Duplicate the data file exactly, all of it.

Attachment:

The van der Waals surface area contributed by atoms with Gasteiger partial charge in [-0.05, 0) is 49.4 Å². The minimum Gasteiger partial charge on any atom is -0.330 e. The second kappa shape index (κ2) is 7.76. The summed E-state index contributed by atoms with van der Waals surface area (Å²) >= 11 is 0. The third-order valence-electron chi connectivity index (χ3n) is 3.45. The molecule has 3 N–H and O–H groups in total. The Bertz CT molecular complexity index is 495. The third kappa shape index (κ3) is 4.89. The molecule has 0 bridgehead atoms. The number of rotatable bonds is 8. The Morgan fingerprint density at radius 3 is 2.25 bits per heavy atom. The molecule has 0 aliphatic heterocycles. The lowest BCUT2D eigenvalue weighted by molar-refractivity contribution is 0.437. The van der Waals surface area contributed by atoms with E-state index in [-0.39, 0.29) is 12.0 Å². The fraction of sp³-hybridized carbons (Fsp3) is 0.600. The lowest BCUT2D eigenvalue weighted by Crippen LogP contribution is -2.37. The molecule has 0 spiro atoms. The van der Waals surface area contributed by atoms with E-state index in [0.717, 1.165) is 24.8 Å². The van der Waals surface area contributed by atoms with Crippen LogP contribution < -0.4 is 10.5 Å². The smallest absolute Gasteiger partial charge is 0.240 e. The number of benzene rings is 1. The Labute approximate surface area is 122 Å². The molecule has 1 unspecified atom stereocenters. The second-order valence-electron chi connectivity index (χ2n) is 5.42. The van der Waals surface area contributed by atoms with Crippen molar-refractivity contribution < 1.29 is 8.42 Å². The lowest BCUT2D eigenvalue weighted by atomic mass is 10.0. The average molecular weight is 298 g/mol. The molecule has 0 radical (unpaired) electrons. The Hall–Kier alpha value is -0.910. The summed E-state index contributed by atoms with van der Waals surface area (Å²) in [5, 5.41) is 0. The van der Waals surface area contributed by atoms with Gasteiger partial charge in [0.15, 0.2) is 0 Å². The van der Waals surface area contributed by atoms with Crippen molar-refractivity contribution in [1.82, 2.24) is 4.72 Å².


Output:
The van der Waals surface area contributed by atoms with Gasteiger partial charge in [-0.05, 0) is 49.4 Å². The minimum Gasteiger partial charge on any atom is -0.330 e. The second kappa shape index (κ2) is 7.76. The summed E-state index contributed by atoms with van der Waals surface area (Å²) >= 11 is 0. The third-order valence-electron chi connectivity index (χ3n) is 3.45. The molecule has 3 N–H and O–H groups in total. The Bertz CT molecular complexity index is 495. The third kappa shape index (κ3) is 4.89. The molecule has 0 bridgehead atoms. The number of rotatable bonds is 8. The Morgan fingerprint density at radius 3 is 2.25 bits per heavy atom. The molecule has 0 aliphatic heterocycles. The lowest BCUT2D eigenvalue weighted by molar-refractivity contribution is 0.437. The van der Waals surface area contributed by atoms with E-state index in [-0.39, 0.29) is 12.0 Å². The fraction of sp³-hybridized carbons (Fsp3) is 0.600. The lowest BCUT2D eigenvalue weighted by Crippen LogP contribution is -2.37. The molecule has 0 spiro atoms. The van der Waals surface area contributed by atoms with E-state index in [0.717, 1.165) is 24.8 Å². The van der Waals surface area contributed by atoms with Crippen LogP contribution < -0.4 is 10.5 Å². The smallest absolute Gasteiger partial charge is 0.240 e. The number of benzene rings is 1. The Labute approximate surface area is 122 Å². The molecule has 1 unspecified atom stereocenters. The second-order valence-electron chi connectivity index (χ2n) is 5.42. The van der Waals surface area contributed by atoms with Crippen molar-refractivity contribution < 1.29 is 8.42 Å². The lowest BCUT2D eigenvalue weighted by atomic mass is 10.0. The average molecular weight is 298 g/mol. The molecule has 0 radical (unpaired) electrons. The Hall–Kier alpha value is -0.910. The summed E-state index contributed by atoms with van der Waals surface area (Å²) in [5, 5.41) is 0. The van der Waals surface area contributed by atoms with Gasteiger partial charge in [0.15, 0.2) is 0 Å². The van der Waals surface area contributed by atoms with Crippen molar-refractivity contribution in [1.82, 2.24) is 4.72 Å².